Saturday, February 02, 2008


Saturday is my “favorite” writing day; I’m able to work eight or more hours straight, drafting, editing and polishing my work. Although I’ve been literally chained to my computer all day (now @ hour 12), it’s a wonderful self-imposed exile. The phone is off and I’m in my “zone.” Thus far, I’ve completed:

> Contents for a writing workshop workbook
> Schedule for workbook completion (by Thursday)
> Created elegant cover page (image counts … thanks Microsoft Office Templates)
> Fine-tuned lesson plans for five communications and writing classes
> “Repurposed” previously developed content (it’s all about form AND function)
> Worked on four other active documents, including a new business pitch!

What's my secret? Outlines!

Emails, documents, reports and speeches all begin with the “skeleton” of an idea—an outline. Before starting any writing project, I think through what I’m trying to accomplish and how I can “repurpose” or “reformat” data. This saves time, our most valuable commodity; and I don’t have to reinvent the wheel!

First and foremost, I keep my audience top of mind. If I structure documents to meet their needs, I’ve won a major battle in the war for “mind share!” Outlines send SOS messages to readers, offering help and guidance.

I consider: Am I trying to connect with students or a new business prospect? Do I need to spend a few hours on research, or perhaps just let the info simmer awhile? How can I best connect broad concepts, questions and proposed deliverables for my reader?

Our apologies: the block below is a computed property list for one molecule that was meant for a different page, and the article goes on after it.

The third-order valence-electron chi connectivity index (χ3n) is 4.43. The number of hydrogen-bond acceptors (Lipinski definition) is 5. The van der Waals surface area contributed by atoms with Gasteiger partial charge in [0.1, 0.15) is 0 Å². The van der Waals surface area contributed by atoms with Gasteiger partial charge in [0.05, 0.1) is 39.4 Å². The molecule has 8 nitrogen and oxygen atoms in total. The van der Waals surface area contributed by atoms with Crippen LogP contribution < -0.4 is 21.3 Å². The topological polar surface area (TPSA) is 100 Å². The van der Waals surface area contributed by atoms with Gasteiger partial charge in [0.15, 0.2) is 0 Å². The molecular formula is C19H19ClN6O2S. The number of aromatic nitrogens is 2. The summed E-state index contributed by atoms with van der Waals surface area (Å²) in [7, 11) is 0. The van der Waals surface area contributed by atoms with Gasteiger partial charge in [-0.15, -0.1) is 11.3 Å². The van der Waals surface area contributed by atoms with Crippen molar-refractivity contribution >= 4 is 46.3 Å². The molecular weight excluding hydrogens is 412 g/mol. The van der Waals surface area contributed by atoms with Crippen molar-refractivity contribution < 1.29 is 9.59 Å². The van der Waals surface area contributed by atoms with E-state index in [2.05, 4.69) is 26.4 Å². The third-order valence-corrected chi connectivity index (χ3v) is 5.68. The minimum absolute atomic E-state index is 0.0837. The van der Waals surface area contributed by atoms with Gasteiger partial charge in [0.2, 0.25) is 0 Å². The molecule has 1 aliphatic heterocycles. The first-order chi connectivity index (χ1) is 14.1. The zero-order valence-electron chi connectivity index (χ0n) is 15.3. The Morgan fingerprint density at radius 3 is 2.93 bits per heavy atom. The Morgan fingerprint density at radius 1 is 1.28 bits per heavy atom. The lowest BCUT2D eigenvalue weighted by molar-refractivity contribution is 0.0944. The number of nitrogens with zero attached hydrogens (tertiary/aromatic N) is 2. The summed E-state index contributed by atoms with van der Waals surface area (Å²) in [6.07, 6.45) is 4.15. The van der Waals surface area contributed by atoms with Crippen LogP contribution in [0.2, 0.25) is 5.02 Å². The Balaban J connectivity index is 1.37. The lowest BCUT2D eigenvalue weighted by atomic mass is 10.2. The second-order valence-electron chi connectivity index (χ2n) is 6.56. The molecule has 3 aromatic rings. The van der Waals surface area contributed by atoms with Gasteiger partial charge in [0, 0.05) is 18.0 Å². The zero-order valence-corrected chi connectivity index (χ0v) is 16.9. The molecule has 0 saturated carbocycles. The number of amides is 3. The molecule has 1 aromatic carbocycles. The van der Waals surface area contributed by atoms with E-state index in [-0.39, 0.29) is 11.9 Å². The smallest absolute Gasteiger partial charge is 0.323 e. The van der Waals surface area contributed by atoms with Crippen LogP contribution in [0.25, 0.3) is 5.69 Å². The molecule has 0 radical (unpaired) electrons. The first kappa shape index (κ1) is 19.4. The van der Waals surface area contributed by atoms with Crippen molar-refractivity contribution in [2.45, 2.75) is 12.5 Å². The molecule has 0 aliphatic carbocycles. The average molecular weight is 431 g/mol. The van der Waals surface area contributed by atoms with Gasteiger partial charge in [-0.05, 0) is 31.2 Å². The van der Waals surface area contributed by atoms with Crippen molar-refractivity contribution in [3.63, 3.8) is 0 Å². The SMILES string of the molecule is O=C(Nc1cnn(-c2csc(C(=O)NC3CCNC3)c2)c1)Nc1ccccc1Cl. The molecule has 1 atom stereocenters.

Outlines mean different things to different people. Keep it simple. Don’t over think or overstate what you need to communicate. Often, your outline can be a few simple bullets to help organize your thoughts.

Think of the outline as a skeleton of what you’re trying to communicate. Once you add flesh to that skeleton, you’ll soon have a full body of work. The outline is the “heart” of your document; paragraphs flesh out main thoughts, while transitional sentences circulate ideas. Critical elements can be nailed with headings, so your thoughts and proposed actions have legs to stand on.

When developing an outline, I also keep the ROPE model in mind: Research, Opportunities, Programs and Evaluation. Therefore, my outline is a menu of what’s to come in the document body, delivered in easy-to-digest courses:

> Appetizer (Intro)
> Entrée (Body)
> Dessert (Close)

I try to stick to one subject and not scare off my audience by exhausting their brain. People are on “info overload.” Always be kind to your reader by helping to manage their “data diet.” You’ll usually get a more healthy response; often, your desired action!